City officially parts ways with Baxter, Coalition Health; aldermen to vote on sanctuary city ordinance next week

Jennifer Winking

Jennifer Winking, director of human resources, speaks with aldermen during Monday's meeting of the Quincy City Council. | David Adam

QUINCY — The Quincy City Council officially severed ties with Jim Baxter and Coalition Health, effective Jan. 1, 2024, when it approved Gallagher Insurance of Quincy as the broker for the city’s health insurance program for next year.

Before aldermen unanimously voted in favor of the resolution, Greg Fletcher (R-1) asked, “This removes Jim Baxter from anything to do with our insurance next year. Correct?” 

“Going forward from Jan. 1. Correct,” Quincy Mayor Mike Troup replied.

Troup said Monday that Jennifer Winking, director of human resources, is working with Gallagher to get bids on insurance rates in time for city employees to sign up in November.

“We’re still under a tight window. If we can get numbers this next week, then I think we have the time to move forward with it,” Troup told aldermen.

Winking told aldermen she already has received proposals from insurance vendors. She is waiting to see if more will come through Gallagher.

“We have some very short timelines, because we want to get notices out to our unions in a timely fashion,” she said. “If we have some issues, we can address those issues with the unions before we go to open enrollment. We’d like to do open enrollment at the beginning of November and have everything in place hopefully by early December. We’re ready to go on Jan. 1.”

A Meeting of the Whole was called Sept. 6 to present findings on the city’s healthcare relations with Coalition Health, a health reimbursement arrangement (HRA). Baxter told aldermen that night he instructed American Public Life, based out of Flowood, Miss., to cancel the city’s secondary insurance policy on Aug. 3. (City employees still have Blue Cross Blue Shield of Illinois for primary insurance.) 

Robert MeGee, president of the Police Benevolent and Protective Association Labor Unit 12, told Baxter he was no longer wanted in the city of Quincy. Several aldermen also made it clear they no longer wanted to continue to do business with Baxter and Coalition.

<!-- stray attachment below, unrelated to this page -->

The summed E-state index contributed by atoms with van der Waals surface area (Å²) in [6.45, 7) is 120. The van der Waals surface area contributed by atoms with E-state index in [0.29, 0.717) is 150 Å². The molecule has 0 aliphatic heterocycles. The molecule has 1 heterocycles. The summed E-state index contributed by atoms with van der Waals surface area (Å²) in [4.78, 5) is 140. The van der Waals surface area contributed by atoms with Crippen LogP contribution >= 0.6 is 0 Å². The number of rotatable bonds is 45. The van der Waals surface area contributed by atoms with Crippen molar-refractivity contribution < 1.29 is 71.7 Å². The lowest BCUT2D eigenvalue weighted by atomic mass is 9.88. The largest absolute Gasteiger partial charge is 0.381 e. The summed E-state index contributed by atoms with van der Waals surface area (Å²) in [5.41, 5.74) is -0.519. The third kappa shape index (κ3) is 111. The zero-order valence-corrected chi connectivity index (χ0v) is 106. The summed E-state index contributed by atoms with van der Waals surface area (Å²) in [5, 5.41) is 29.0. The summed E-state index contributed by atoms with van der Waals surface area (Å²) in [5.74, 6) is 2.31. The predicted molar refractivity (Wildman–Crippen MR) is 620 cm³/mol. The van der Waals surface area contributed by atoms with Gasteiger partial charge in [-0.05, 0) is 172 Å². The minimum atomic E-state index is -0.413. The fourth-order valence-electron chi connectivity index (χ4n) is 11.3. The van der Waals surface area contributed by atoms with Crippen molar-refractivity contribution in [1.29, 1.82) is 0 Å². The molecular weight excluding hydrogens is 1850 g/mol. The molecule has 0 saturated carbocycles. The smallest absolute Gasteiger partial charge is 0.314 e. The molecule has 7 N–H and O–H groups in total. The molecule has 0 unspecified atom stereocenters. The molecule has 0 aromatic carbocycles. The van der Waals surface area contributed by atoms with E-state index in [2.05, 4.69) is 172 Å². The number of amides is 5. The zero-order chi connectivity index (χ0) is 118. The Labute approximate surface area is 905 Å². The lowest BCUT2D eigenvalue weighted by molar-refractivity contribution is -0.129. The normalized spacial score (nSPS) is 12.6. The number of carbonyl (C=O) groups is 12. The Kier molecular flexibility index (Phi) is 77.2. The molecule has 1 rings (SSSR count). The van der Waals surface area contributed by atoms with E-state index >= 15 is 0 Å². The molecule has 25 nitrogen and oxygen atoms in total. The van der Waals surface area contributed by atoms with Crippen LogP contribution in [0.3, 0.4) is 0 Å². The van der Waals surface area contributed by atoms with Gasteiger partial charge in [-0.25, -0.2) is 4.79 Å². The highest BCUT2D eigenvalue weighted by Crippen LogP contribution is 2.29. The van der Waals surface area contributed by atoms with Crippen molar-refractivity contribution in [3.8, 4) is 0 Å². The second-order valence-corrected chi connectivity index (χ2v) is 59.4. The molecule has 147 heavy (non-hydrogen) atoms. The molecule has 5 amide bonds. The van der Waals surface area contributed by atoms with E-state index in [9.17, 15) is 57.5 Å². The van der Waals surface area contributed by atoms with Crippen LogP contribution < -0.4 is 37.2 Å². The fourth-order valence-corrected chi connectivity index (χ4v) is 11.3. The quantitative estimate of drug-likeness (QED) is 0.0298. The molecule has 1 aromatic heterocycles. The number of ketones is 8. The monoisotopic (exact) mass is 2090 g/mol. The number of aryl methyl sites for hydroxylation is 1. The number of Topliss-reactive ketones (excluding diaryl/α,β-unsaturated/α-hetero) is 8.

Troup proposed a resolution at the Sept. 12 City Council meeting to buy secondary insurance from American Public Life for the last half of 2023. However, aldermen tabled the resolution.

Jeff Mays, director of administrative services, provided a report of a review of emails between Troup and Baxter. Mays, IT Director Corey Dean and Corporation Counsel Bruce Alford reviewed approximately 750 emails between the two. He said Mike Farha (R-4) originally made the request. Even though Farha later withdrew the request, other requests were made for the same information.

He said no emails touched on the subject of fees paid to Troup or any member of his family in regard to the city health insurance program. Mays said “a large number of emails” dealt with specific questions on behalf of the employees requesting information about Coalition billing or determinations.

“Then, on the APL contract itself, on the cancellation, there was an email from Mr. Troup to Mr. Baxter,” Mays said. “(Troup said,) ‘The decision is not yours nor mine. It is much more complicated due to various union agreements with our city employees. This will be reviewed with the personnel committee, and they will most likely refer this to the full council for their decision.’

“Both this email review and the previous financial review by the comptroller (Sheri Ray) and the treasurer (Linda Moore) were extraordinarily time consuming. Both exercises, in my opinion, were well worth it if they helped lay to rest rumors and innuendos that have been advanced in regard to this matter.”

Aldermen also voted Monday to place an ordinance that would call for prohibiting abortions in Quincy, a move that would be in direct conflict with state law, on the agenda for the Tuesday, Oct. 10 City Council meeting. Danville is the only sanctuary city in Illinois.

Eleven people spoke about the sanctuary city ordinance during the public forum portion of Monday’s meeting. Most were in favor of it.

“This ordinance does not outright ban abortions in Quincy, but it puts Quincy in compliance with the Comstock Act and existing federal law that prohibits the shipping and receiving of abortion-inducing drugs and abortion paraphernalia,” Susan Asher said. “This ordinance does not prohibit a woman in Quincy from having an abortion. She will still be able to travel if she chooses to abort her child. This ordinance does not interfere or prohibit a woman from obtaining excellent health care in Quincy.